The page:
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Another Aircraft off the Runway at BRS?

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Another Aircraft off the Runway at BRS?

Old 7th Jan 2007, 07:38
  #201 (permalink)  
 
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From the BBC's website

Passenger Sarah David was on board an Excel plane that landed at the airport on Wednesday on the way back from the Canary Islands.

She told the BBC the aircraft veered from side to side before it came to a stop.

"My little girl was clinging to my arm and my nephews in the seat behind were very frightened and people weren't screaming - it wasn't the Titanic or anything like that - but you could see looking around that people's faces were very shocked at what was happening.

"When we finally came to a stop, people just erupted into a spontaneous round of applause."
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Old 7th Jan 2007, 08:31
  #202 (permalink)  
 
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Just as an aside, could someone from Yokelvision advise when and by whom they were given permission to monitor and rebroadcast ATC RT on the news?
I refer them to the Wireless Telegraphy Acts of 1949, 1998, 2006 and to http://www.pprune.org/forums/showthread.php?t=206063
Of course they'd never break the law in the course of their 'journalism' by lstening into transmissions they aren't allowed to would they.... I mean look what happened to that guy from the 'News of the Screws'!
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Old 7th Jan 2007, 09:40
  #203 (permalink)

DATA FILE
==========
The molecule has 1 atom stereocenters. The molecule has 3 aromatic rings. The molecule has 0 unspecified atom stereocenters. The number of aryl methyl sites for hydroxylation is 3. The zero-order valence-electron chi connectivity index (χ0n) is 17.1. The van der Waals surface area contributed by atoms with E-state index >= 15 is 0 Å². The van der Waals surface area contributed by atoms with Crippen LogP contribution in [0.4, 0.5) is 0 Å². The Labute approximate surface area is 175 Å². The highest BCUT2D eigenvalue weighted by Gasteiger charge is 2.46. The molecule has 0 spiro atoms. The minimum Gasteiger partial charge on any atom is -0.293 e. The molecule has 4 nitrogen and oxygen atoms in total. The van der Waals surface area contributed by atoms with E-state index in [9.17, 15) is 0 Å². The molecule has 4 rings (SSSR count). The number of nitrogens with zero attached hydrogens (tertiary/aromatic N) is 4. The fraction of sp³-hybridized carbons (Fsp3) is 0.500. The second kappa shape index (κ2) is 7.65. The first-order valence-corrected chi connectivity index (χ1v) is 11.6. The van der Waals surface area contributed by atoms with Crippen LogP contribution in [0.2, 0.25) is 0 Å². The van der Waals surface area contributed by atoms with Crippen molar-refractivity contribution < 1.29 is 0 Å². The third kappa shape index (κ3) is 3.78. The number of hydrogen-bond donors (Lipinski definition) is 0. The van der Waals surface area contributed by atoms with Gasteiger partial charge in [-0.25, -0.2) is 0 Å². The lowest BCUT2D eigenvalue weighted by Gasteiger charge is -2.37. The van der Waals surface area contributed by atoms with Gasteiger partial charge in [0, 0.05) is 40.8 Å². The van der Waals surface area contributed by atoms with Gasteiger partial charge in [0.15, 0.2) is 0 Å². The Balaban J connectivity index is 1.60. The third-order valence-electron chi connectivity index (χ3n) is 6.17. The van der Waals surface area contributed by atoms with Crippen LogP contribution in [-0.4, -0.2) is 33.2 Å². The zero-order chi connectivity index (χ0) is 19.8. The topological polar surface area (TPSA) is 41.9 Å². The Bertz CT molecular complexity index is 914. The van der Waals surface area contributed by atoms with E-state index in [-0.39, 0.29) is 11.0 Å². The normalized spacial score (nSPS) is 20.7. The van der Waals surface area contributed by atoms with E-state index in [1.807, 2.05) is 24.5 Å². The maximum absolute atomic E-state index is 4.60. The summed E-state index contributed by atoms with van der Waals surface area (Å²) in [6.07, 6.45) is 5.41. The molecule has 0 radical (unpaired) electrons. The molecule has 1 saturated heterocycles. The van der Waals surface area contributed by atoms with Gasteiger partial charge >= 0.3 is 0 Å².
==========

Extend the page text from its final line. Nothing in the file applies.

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i'd say what a daring decision of EZ to cancel it's flights whan it cannot be sure if the runway is safe enough! four incidents in such a short time span are definatly a good indication of something wrong.
Clearly EZ and others have put safety ahead of money! That in my opinion is the way it should be in aviation.
Any statement from the airport or CAA are only valid if clearly prooven and it seems that what they are doing now.

Nick
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Old 7th Jan 2007, 10:09
  #204 (permalink)  
 
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It sounds like the tests on the runway aren't good. Flights diverting to BHX again tomorrow and yet to be confirmed talk that they are going to close the airport and do the job properly.

Finally the light at the end of the tunnel?
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Old 7th Jan 2007, 10:30
  #205 (permalink)  
 
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I am somewhat bemused by the inference that grooving of the runway surface is apparently going to cure the "slippery when wet" problem.
As with any newly laid asphalt surface, there is an initial problem of a certain amount of oil in the asphalt mix coming to the surface. This should in time disperse.
Any initial concern should be, is the asphalt spec' correct? Presumably an experienced and reputable contractor has been employed, so who is overseeing quality control? Is there a problem there?
I would hope that BRS have been frequently assessing surface friction during the overlay project, when did the "slippery when wet" NOTAM go out, before or after the runway excursion?